From the Calmness of Spirit to the Appetites of Soul
Yellow. Colours convey meaning. They can be a matter of life and death. Best to not drive through a red traffic light at a busy intersection. Best to not eat meat that has turned green. The colour of one’s skin or eyes can alert doctors to illness. And even God decided that a display of colours in the sky was the best way to make His presence and promise known after Noah finished sailing about. There is a dispute as to how many colours a human eye can differentiate. The general view is: at least a million. Yellow is the most visible.
After black and white, as the first two colours named in every language, red is the third colour acknowledged. Together, these three colours express and define functional consciousness. Yellow is the fourth colour to be named in anthropological studies on language. Some languages stop there. The ancient Greeks had no word for blue, even though the lived with sea and sky, and the Tsonga people, in the North East of South Africa, have no word for green, even though they live in variegated bushveld.
Yellow has a whole slew of quite contrary meanings. Yellow bellied cowards, Canaries inform on others, says mythology. Jealousy is referred to as yellow and the ‘yellow press’ means cheap and nasty. A yellow flag is the international sign for a dangerous disease. And then, spring flowers, gorse and broom, part of the botany of how language and letters came into being; sunlight, honey, lemons, and, of course, precious gold.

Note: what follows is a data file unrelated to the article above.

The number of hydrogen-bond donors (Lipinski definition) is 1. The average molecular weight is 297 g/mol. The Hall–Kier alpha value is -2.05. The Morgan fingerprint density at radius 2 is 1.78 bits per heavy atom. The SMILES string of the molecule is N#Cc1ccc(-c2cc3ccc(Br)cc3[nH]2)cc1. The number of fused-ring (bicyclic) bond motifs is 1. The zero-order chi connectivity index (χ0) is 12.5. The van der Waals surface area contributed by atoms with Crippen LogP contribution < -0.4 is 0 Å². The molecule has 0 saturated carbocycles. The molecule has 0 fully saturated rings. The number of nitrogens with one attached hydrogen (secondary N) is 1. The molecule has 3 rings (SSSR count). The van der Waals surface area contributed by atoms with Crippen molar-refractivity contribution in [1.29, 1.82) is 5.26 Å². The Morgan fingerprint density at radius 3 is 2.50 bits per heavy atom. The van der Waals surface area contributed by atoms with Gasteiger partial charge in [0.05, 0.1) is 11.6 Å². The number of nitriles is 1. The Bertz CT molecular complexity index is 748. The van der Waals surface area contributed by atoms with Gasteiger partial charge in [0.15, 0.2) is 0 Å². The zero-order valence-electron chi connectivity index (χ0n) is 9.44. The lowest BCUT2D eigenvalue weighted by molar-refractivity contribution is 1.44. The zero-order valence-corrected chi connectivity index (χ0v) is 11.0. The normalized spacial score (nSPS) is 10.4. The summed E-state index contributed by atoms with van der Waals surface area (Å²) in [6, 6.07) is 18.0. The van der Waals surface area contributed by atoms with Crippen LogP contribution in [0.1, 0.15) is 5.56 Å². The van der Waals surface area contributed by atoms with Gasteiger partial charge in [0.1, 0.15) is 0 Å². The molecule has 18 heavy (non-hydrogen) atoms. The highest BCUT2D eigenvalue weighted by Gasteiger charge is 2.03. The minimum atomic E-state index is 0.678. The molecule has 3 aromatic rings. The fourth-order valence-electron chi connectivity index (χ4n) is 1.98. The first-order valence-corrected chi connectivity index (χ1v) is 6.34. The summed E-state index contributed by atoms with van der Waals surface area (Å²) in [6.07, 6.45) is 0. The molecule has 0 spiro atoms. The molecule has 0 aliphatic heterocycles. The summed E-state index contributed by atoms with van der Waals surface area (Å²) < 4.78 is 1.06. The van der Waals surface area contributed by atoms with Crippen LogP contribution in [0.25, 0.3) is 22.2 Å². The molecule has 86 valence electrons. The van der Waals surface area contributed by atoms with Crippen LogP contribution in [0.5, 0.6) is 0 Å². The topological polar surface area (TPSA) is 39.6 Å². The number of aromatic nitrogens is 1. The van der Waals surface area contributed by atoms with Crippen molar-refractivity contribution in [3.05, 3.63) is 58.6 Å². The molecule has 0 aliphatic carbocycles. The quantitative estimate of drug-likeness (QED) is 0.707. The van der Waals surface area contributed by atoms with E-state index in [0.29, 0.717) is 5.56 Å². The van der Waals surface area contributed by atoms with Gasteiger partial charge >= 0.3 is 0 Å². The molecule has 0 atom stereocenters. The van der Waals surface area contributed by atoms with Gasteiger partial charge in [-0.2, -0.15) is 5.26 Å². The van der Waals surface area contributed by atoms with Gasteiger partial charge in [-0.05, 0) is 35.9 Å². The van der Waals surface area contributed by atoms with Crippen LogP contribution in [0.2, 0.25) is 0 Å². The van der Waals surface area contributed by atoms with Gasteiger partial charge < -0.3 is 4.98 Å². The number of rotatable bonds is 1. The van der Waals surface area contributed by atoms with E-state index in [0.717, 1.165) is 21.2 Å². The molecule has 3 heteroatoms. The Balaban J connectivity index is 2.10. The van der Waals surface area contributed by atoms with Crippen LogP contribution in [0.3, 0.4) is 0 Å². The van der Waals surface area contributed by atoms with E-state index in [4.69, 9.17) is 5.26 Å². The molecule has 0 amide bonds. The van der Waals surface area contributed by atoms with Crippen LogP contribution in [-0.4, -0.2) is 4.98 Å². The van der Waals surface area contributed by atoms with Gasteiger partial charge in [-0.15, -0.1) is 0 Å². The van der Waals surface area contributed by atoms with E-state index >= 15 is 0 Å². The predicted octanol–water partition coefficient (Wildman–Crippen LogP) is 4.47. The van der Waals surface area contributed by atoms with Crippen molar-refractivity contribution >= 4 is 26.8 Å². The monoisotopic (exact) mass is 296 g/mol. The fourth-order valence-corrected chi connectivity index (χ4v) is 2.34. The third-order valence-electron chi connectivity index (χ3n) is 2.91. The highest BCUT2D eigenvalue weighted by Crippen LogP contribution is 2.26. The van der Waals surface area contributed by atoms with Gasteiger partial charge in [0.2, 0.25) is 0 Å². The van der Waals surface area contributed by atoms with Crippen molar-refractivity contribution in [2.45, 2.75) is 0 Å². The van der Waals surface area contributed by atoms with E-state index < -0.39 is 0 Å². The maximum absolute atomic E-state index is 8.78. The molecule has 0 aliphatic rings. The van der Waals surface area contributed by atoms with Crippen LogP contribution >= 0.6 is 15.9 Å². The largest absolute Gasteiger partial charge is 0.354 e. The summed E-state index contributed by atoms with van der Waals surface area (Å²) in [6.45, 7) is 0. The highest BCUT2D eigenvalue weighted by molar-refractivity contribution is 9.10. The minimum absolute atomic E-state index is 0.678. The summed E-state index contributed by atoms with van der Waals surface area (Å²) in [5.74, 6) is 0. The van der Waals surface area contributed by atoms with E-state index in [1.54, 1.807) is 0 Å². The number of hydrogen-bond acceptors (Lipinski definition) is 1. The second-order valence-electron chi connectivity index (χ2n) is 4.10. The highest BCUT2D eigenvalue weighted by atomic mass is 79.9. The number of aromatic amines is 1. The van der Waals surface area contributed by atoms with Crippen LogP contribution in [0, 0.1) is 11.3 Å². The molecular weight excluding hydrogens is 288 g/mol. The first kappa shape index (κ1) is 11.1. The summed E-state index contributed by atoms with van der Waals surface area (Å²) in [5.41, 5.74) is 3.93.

We are interested in something else. In Alchemy, the process of transforming consciousness starts with the black, the unconscious nigredo stage, moves to white reflective albedo, which leads to the red, the rubedo, the awakened gold and the elixir of life. At least that’s the way the story has been told for the past few hundred years. But in traditional texts going back thousands of years, there is another stage that, after the 16th century, alchemists, Rosicrucians and Jungians chose to ignore. Between the white and the red, is the citrinitas, the yellowing of silver into gold.
Why was this ignored? What does it mean? And why is it essential that we embrace the life-restoring fourth element, and restore it back into the otherwise sterile and heady three?
This PanTimes, we continue with the examination of the experience of feeling destitute, from last week’s talk. To understand why authentic suffering occurs after we have already committed ourselves to living soulfully, we will need to get close to the sulphurous stink of yellow.